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Protocol Details

Does N-Acetylcysteine Decrease Spontaneous Oxidation of Central Neural Dopamine in Parkinson's Disease?

This study is NOT currently recruiting participants.

Summary | Eligibility | Citations | Contacts




Sponsoring Institute

National Institute of Neurological Disorders and Stroke (NINDS)

Recruitment Detail

Type: Completed Study; data analyses ongoing
Gender: Male & Female
Min Age: 18
Max Age: N/A

Referral Letter Required


Population Exclusion(s)

Pregnant Women and Fetuses;

Special Instructions

Currently Not Provided


Cerebrospinal Fluid;

Recruitment Keyword(s)



Parkinson Disease;
Cerebrospinal Fluid

Investigational Drug(s)


Investigational Device(s)



Drug: N-Acetylcysteine
Procedure/Surgery: Lumbar Puncture
Radiation: Fluoroscopy

Supporting Site

National Institute of Neurological Disorders and Stroke


Parkinsons disease (PD) causes slow movement, stiffness, and poor balance. Many symptoms are due to the loss of brain cells that make the brain chemical dopamine. The cells may be damaged by the breakdown of dopamine by a process called oxidation. The drug N-acetylcysteine (NAC) can act as an antioxidant. Researchers want to test if NAC can decrease the oxidation of brain dopamine in people with PD.


To look at the effect of NAC on brain chemistry in people with PD.


People ages 18 and older with PD that were diagnosed within the past 5 years. They must be taking a monoamine oxidase inhibitor.

Healthy volunteer participants ages 18 and older.


Participants will be screened with:

Medical history

Physical exam

Blood and urine tests

Participants will be hospitalized for 4 to 8 days.

On day 1, participants will have blood and urine tests. For several hourse, they cannot eat or drink anything but water and their medications. Late in the morning they will have a meal.

About 2 hours later they will have a spinal tap (lumbar puncture). For this, a numbing medicine is injected into the back. A needle is inserted between the bones in the back to remove a small amount of fluid. The spinal tap may use x-rays to see inside the body.

After the spinal tap, they will start taking NAC by mouth.

They will take NAC twice a day for 2 more days.

On the next day, they will not eat until a meal in the late morning. They will take a final NAC dose.

About 2 hours later they will have a second spinal tap.

Healthy Volunteer (HV) participants will receive a spinal tap on day one, followed by a second spinal tap 48 hours after the first spinal tap. HV participants will not receive NAC.

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-PD diagnosed within the past 5 years

-Taking a monoamine oxidase (MAO) inhibitor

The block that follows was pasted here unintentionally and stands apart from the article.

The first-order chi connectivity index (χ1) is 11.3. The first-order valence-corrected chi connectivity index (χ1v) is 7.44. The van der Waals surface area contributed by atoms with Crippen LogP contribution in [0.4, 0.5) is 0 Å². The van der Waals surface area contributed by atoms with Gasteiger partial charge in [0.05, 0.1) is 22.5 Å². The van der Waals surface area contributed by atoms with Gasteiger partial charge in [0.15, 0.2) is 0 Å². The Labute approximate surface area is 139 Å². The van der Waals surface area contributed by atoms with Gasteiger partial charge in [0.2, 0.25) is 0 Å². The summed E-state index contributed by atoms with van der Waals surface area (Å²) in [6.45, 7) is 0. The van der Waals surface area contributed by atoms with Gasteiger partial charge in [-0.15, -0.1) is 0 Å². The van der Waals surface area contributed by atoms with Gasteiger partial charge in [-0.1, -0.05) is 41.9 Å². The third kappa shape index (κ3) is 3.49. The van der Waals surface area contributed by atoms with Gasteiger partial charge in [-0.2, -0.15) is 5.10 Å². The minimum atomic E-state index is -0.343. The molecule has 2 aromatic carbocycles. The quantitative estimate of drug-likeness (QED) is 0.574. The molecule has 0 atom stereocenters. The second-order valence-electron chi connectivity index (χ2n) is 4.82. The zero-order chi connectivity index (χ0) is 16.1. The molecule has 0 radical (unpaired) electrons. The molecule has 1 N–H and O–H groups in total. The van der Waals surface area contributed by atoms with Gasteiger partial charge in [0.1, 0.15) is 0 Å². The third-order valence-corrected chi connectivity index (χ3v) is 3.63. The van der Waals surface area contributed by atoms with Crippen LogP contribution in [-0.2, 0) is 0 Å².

-Able to provide consent

-At least18 years old


-Taking levodopa in any form

-Known allergy to NAC

-Already taking an anti-oxidant dietary supplement (e.g., Olive Leaf Extract, MitoQ)

-A condition that would increase risk from a lumbar puncture (e.g., symptomatic spinal stenosis or myoclonus)

-History of a post-spinal headache that required treatment with a blood patch

-On a prescribed anti-coagulant (e.g., Coumadin, Plavix)

-Pregnant or breast-feeding

-History of alcohol or drug abuse

-Any medical condition thatcould put subjects at increased risk. Potential participants are excluded who have evidence of bone marrow, liver, or kidney failure based on abnormal screening lab results.

-On a medication that could interfere with the scientific results. An example of an exclusionary drug is the catechol-O-methyltransferase inhibitor entacapone. Tricyclic anti-depressants are another type of exclusionary drug

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Goldstein DS, Holmes C, Sullivan P, Jinsmaa Y, Kopin IJ, Sharabi Y. Elevated cerebrospinal fluid ratios of cysteinyl-dopamine/3,4-dihydroxyphenylacetic acid in parkinsonian synucleinopathies. Parkinsonism Relat Disord. 2016 Oct;31:79-86. doi: 10.1016/j.parkreldis.2016.07.009.

Goldstein DS, Kopin IJ, Sharabi Y. Catecholamine autotoxicity. Implications for pharmacology and therapeutics of Parkinson disease and related disorders. Pharmacol Ther. 2014 Dec;144(3):268-82. doi: 10.1016/j.pharmthera.2014.06.006.

Goldstein DS, Jinsmaa Y, Sullivan P, Holmes C, Kopin IJ, Sharabi Y. Comparison of Monoamine Oxidase Inhibitors in Decreasing Production of the Autotoxic Dopamine Metabolite 3,4-Dihydroxyphenylacetaldehyde in PC12 Cells. J Pharmacol Exp Ther. 2016 Feb;356(2):483-92. doi: 10.1124/jpet.115.230201.

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Principal Investigator

Referral Contact

For more information:

David S. Goldstein, M.D.
National Institute of Neurological Disorders and Stroke (NINDS)

Janna Gelsomino, R.N.
National Institute of Neurological Disorders and Stroke (NINDS)
National Institutes of Health
Building 10
Room 7-5653
10 Center Drive
Bethesda, Maryland 20892
(301) 435-5166

Office of Patient Recruitment
National Institutes of Health Clinical Center (CC)
Building 61, 10 Cloister Court
Bethesda, Maryland 20892
Toll Free: 1-800-411-1222
Local Phone: 301-451-4383
TTY: 1-866-411-1010

Clinical Trials Number:


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